Review of Symbolic Logic 13 (2):436-457 (2020)

Although much technical and philosophical attention has been given to relevance logics, the notion of relevance itself is generally left at an intuitive level. It is difficult to find in the literature an explicit account of relevance in formal reasoning. In this article I offer a formal explication of the notion of relevance in deductive logic and argue that this notion has an interesting place in the study of classical logic. The main idea is that a premise is relevant to an argument when it contributes to the validity of that argument. I then argue that the sequents which best embody this ideal of relevance are the so-called perfect sequents—that is, sequents which are valid but have no proper subsequents that are valid. Church’s theorem entails that there is no recursively axiomatizable proof-system that proves all and only the perfect sequents, so the project that emerges from studying perfection in classical logic is not one of finding a perfect subsystem of classical logic, but is rather a comparative study of classifying subsystems of classical logic according to how well they approximate the ideal of perfection.
Keywords relevance  perfect sequents  classical logic
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DOI 10.1017/s1755020318000382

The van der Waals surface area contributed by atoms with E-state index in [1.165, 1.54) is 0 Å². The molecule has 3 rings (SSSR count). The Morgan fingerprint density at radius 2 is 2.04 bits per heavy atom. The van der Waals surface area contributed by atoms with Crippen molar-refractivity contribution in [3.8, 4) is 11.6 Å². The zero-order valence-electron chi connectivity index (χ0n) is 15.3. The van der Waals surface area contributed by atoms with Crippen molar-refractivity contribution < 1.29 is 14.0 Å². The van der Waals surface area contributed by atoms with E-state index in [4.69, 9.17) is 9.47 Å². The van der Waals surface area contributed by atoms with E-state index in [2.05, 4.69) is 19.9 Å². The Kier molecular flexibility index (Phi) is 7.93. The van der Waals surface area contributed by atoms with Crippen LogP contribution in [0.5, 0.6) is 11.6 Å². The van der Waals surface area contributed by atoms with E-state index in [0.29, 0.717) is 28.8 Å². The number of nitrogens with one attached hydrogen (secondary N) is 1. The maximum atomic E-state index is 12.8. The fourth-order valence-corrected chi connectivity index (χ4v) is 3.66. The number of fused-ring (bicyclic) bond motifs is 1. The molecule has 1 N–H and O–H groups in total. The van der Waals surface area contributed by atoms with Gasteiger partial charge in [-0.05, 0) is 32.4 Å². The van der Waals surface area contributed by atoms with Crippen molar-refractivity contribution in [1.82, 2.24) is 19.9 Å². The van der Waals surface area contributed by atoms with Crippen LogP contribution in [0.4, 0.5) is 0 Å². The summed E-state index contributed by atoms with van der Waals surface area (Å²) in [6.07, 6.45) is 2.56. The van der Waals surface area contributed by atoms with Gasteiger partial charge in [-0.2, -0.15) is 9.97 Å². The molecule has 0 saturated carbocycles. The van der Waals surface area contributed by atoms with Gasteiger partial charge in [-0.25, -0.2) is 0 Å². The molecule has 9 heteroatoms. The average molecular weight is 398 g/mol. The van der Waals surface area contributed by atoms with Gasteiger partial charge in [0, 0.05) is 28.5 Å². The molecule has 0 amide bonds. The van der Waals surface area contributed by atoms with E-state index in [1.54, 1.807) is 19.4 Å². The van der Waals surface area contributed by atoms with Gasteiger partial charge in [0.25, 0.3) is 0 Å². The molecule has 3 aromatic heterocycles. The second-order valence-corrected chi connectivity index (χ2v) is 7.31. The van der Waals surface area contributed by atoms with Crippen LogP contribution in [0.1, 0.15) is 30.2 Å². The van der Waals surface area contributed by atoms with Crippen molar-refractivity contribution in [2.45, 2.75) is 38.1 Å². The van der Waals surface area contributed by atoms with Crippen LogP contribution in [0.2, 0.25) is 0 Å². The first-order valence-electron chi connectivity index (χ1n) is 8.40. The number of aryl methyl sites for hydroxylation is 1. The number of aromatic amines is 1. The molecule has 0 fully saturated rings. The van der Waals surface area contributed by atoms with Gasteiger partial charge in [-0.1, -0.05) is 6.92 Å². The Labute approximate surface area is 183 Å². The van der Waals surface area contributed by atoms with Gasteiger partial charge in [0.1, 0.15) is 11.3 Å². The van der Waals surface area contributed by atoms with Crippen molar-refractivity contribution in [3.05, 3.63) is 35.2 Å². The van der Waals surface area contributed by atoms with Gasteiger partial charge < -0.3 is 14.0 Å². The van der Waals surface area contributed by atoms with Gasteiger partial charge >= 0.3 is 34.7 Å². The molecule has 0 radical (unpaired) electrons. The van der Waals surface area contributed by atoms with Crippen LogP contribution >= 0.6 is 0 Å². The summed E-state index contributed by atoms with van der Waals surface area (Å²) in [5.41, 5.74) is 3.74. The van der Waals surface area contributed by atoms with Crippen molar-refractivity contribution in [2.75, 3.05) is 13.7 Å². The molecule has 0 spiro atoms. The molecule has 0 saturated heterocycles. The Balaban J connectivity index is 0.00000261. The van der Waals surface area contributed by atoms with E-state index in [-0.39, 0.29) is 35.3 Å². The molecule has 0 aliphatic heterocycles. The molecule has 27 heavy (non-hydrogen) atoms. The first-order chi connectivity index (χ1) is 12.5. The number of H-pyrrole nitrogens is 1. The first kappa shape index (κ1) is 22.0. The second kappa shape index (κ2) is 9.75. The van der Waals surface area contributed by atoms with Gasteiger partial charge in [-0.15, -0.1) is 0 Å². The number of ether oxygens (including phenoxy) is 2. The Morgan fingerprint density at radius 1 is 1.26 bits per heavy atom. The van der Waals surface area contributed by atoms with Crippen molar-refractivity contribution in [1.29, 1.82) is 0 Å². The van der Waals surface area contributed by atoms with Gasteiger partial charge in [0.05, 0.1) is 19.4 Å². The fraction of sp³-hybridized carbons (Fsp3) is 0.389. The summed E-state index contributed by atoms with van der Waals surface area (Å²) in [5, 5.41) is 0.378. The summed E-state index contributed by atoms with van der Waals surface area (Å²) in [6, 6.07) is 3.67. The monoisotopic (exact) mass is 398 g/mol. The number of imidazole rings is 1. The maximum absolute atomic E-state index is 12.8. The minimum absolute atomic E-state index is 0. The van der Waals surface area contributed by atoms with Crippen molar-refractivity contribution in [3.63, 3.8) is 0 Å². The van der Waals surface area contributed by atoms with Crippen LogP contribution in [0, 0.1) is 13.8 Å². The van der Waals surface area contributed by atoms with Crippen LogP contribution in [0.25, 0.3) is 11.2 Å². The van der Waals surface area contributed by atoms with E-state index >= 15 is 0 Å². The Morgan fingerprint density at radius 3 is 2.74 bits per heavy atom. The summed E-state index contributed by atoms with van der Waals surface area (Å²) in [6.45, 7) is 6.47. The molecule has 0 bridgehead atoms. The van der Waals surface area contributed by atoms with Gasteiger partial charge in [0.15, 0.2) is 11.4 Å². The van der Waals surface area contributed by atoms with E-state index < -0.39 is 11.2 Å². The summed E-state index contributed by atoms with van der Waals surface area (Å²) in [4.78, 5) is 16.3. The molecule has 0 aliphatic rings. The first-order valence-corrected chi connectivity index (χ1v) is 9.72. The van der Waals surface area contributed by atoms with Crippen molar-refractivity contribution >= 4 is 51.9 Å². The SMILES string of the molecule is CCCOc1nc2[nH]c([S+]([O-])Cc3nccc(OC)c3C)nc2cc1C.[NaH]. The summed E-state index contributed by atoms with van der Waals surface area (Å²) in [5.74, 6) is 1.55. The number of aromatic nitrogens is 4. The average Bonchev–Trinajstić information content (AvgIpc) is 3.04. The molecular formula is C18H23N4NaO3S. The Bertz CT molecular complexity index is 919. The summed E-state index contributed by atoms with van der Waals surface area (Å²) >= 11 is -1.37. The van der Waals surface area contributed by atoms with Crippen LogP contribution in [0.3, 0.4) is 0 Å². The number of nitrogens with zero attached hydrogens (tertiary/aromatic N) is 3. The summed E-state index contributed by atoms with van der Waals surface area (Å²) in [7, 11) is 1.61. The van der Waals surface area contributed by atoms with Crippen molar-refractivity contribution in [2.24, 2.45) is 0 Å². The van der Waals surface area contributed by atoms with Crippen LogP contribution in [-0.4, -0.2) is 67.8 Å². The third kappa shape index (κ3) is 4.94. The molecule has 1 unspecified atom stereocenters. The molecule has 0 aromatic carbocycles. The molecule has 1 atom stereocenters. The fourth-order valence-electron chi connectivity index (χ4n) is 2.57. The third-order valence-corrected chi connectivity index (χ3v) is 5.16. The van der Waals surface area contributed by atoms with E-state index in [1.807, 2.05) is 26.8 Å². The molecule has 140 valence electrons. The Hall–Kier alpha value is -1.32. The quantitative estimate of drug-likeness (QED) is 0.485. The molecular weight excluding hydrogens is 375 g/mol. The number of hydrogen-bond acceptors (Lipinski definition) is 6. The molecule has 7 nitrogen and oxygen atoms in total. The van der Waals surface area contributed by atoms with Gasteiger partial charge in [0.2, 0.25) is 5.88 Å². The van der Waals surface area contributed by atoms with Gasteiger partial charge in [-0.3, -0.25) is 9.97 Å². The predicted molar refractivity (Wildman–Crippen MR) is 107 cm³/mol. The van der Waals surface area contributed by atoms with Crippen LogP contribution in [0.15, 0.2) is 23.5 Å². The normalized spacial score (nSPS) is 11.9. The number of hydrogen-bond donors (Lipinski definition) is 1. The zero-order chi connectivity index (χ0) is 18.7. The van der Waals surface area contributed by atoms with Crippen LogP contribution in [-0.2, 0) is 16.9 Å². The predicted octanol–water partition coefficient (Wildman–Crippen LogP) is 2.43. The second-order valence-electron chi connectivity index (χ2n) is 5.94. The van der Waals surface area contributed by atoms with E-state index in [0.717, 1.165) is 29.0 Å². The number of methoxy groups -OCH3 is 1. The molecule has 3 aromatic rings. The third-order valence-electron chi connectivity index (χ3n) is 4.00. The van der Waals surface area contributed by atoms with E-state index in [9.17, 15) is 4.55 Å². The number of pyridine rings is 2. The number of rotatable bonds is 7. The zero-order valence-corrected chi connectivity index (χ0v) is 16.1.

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References found in this work BETA

Model Theory.Michael Makkai, C. C. Chang & H. J. Keisler - 1991 - Journal of Symbolic Logic 56 (3):1096.
Difference-Making Grounds.Stephan Krämer & Stefan Roski - 2017 - Philosophical Studies 174 (5):1191-1215.
Relevance Logic.Michael Dunn & Greg Restall - 2002 - In D. Gabbay & F. Guenthner (eds.), Handbook of Philosophical Logic. Kluwer Academic Publishers.
Tautological Entailments.Alan Ross Anderson & Nuel D. Belnap - 1962 - Philosophical Studies 13 (1-2):9 - 24.
LP, K3, and FDE as Substructural Logics.Lionel Shapiro - 2017 - In Pavel Arazim & Tomáš Lavička (eds.), The Logica Yearbook 2016. London: College Publications.

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Deep Fried Logic.Shay Allen Logan - forthcoming - Erkenntnis:1-30.

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